Sheryl Eisenberg-Michalowski — who serves as Deaf Liaison at Eisenberg & Baum Law Center for the Deaf and Hard of Hearing — explains that Deaf persons frequently encounter barriers when trying to protect their rights. Profoundly deaf since birth, Eisenberg-Michalowski has personally witnessed discrimination against deaf individuals from all walks of life, in a wide variety of scenarios. Utilizing her extensive experience, Eisenberg-Michalowski serves as an advocate for deaf, hard of hearing, and deaf-blind individuals; helping people better understand how to protect themselves against discrimination.

professional-asl-communication-nyc“Imagine yourself as a deaf individual with virtually no knowledge regarding the law. You may have been faced with job discrimination, personal injury, sexual harassment, or denied ASL interpreters for medical care. Obviously, legal assistance is needed, but the lawyer who takes your case may have no knowledge of Deaf culture or the needs of deaf individuals.” Eisenberg-Michalowski explains that many attorneys will take valid discrimination cases, but neglect to provide guidance for their Deaf client. “Without interpreters, clear communication with your lawyer is nonexistent. Where are your rights?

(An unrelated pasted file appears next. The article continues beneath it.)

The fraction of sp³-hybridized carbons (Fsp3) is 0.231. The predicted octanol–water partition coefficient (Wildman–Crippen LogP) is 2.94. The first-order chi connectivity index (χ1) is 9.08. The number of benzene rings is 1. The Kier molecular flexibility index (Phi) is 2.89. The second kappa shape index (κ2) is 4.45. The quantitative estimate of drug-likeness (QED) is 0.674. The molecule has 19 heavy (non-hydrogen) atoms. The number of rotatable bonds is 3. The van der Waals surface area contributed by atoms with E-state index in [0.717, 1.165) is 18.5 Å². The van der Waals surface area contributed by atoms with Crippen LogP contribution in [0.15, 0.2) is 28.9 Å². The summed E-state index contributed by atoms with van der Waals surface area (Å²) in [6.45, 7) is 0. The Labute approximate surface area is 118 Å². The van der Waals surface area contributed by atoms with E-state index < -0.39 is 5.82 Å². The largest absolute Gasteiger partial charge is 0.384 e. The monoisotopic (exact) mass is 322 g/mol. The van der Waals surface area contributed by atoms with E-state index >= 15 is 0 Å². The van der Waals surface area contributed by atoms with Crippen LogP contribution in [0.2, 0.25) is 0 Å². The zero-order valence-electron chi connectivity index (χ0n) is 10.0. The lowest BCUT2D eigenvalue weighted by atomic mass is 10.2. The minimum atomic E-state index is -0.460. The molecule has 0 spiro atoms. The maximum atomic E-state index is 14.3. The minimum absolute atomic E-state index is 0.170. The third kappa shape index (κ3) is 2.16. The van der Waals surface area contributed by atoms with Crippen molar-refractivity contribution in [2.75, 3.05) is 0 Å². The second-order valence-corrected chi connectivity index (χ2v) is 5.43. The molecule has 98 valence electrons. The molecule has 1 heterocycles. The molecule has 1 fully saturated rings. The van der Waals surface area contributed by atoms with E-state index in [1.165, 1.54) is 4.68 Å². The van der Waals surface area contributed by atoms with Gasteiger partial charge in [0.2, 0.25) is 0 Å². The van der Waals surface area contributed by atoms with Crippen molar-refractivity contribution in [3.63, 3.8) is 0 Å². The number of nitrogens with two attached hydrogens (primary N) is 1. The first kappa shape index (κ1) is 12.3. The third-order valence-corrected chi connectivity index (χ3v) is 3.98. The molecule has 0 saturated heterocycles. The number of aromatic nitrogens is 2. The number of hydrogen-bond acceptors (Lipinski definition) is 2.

“Over the years, many laws have been passed in order to improve quality of life for deaf individuals,” she continued. “But even with today’s laws, I still see so much Audism– a term meaning the oppression of the Deaf, hard of hearing, and deaf-blind.”